Why aren’t more writers blending paranormal with other genres?
Today, with self-publishing, writers are being more innovative than ever. They’re putting together genres that have never gone together, never been tried.
Traditional publishing forced authors to play it safe. Publishing is a business and the companies that dominated the industry were in it to earn money. They, therefore, refused to go out on a limb and publish a book which had a possibility of not selling—books which were at all very different from the mainstream.
They also had the imperative to sell to brick and mortar bookstores who, when presented with a new book, immediately needed to know where to place it in the store. Did it go on the historical shelf or the fantasy/sci fi shelf. If it could go on both, they weren’t so interested. They wanted these decisions to be easy and straight and forward. There were a few exceptions to the rule, but for the most part, they stayed away from anything unusual or genre bending.
Now that writers can publish their own work and sell it on e-retail sites like Amazon and Apple iBooks which really doesn’t care about which list—or how many lists—a book goes on, all of those constraints have been tossed out the window. Now we get books like Alice in Zombieland and Sense and Sensibility and Sea Monsters.
Is this a good thing? In a way yes, and in a way no.
For some reason writers had latched on to Jane Austen’s books (and Ms. Austen herself) and other classics as fodder for their oddball mash-ups. They take once loved stories and add a paranormal element to them corrupting what was a wonderful tale and destroying it with bad writing and odd occurrences that are just plain silly.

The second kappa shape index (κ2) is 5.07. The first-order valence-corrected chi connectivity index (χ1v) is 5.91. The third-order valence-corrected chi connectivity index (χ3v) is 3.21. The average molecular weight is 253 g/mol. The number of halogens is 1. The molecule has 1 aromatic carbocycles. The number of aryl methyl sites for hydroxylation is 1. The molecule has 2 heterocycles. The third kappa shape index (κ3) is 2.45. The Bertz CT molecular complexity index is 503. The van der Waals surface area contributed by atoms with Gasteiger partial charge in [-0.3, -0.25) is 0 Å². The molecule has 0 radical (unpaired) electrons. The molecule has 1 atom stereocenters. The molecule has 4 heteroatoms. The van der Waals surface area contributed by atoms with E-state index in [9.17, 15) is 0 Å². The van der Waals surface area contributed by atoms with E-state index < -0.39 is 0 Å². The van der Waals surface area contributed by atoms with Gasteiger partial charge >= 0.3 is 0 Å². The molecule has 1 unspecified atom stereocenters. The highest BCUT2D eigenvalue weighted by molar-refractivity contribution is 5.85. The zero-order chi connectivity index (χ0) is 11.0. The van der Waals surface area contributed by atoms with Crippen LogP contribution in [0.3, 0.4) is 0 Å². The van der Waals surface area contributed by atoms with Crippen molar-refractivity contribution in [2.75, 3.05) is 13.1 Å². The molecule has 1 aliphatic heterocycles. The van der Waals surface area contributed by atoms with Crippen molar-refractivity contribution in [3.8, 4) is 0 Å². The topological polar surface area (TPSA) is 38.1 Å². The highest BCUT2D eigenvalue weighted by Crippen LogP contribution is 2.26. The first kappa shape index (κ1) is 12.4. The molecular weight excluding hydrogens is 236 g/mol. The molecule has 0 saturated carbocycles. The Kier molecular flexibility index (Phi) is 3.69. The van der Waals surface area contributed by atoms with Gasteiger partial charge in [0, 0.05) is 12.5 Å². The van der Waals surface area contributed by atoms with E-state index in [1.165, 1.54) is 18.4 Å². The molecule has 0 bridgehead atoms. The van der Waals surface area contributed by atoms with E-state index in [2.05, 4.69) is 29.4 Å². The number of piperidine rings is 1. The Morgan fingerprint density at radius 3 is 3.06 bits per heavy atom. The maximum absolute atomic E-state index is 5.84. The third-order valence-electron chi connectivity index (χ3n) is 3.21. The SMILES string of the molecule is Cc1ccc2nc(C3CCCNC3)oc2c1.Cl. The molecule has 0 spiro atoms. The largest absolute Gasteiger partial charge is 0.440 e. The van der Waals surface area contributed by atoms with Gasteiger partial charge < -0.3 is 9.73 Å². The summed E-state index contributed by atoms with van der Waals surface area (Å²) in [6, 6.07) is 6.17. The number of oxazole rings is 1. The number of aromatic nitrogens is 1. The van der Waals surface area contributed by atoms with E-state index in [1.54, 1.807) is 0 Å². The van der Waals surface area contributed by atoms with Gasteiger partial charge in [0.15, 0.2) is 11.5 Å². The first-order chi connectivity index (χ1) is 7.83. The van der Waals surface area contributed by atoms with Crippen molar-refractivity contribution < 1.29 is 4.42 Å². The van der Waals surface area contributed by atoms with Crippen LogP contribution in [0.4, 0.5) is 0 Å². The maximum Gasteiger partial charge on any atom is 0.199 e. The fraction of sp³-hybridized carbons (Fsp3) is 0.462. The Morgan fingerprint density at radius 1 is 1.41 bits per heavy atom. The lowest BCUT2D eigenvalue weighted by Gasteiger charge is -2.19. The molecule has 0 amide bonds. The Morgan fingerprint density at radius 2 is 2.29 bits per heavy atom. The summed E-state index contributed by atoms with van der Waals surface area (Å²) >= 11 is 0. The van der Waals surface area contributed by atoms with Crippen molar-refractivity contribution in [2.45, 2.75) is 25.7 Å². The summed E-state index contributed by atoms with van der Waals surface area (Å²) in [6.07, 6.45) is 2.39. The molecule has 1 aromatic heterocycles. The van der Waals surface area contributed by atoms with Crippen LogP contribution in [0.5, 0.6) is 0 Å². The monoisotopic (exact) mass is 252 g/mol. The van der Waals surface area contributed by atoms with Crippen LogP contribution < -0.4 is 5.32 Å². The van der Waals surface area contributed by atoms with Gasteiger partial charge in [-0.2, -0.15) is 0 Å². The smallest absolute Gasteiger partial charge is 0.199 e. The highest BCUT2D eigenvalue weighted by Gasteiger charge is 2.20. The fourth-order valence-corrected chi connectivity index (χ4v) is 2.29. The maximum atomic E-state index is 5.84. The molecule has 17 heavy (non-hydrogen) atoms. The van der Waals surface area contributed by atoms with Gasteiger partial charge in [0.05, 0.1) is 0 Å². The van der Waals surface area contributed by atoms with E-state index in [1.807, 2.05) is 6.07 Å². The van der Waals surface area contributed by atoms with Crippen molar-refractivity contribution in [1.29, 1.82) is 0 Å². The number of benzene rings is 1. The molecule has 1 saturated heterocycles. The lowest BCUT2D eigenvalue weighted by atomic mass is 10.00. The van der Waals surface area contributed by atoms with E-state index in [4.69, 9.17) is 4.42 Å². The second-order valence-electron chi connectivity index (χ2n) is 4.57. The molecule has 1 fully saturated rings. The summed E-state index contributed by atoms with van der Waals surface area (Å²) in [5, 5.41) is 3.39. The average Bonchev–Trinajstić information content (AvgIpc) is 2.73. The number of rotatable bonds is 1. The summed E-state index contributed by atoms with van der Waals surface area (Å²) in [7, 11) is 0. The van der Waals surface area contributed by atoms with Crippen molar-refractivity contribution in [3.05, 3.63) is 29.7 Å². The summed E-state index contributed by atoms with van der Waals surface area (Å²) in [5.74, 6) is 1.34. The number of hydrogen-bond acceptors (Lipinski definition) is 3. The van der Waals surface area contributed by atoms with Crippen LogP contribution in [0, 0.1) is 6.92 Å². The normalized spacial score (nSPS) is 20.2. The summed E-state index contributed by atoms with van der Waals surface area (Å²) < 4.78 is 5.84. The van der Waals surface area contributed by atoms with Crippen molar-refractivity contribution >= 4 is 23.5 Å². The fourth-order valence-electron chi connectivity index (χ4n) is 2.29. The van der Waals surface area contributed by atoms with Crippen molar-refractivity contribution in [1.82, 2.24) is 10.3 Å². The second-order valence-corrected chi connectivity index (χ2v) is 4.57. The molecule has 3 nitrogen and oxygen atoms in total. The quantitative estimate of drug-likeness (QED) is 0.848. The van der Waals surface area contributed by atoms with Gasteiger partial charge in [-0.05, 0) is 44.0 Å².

On the other hand, you get wonderfully written books like P.D. James’ Death comes to Pemberley—again taking an Austen concept and blending it with another genre, although this time a mystery instead of the paranormal.
For years romance writers have been blending romance with other genres—suspense, mystery, history and the paranormal. I think it’s possible that there are more romances that have a second (and sometimes third) genre blended into it than there are books where there is only a romance and nothing else.
So why then, are there so few historical paranormal romances—the sorts of books I write? I just can’t figure that one out.
This all came up recently when I decided to download some books for a trip. I really felt like reading a historical romance. But I also wanted to read something paranormal. So I searched on Amazon for historical paranormal romance.
I did find a number of vampire romances and a couple werewolves set in various time periods in history and ended up buying Bite Me, Your Grace by Brooklyn Ann (it wasn’t bad, although her research was overly evident and she had her characters use first names much too often). Of course, what I really wanted was something closer to what I write—something Regency-set with magic rather than vampires and werewolves, which frankly I’m getting a little tired of (unless they’re written in a funny or very different way). But I made do with what was on offer. I only wish there was more.
Have you found any great genre blending books recently (with or without a paranormal element)? What’s your favorite mash-up?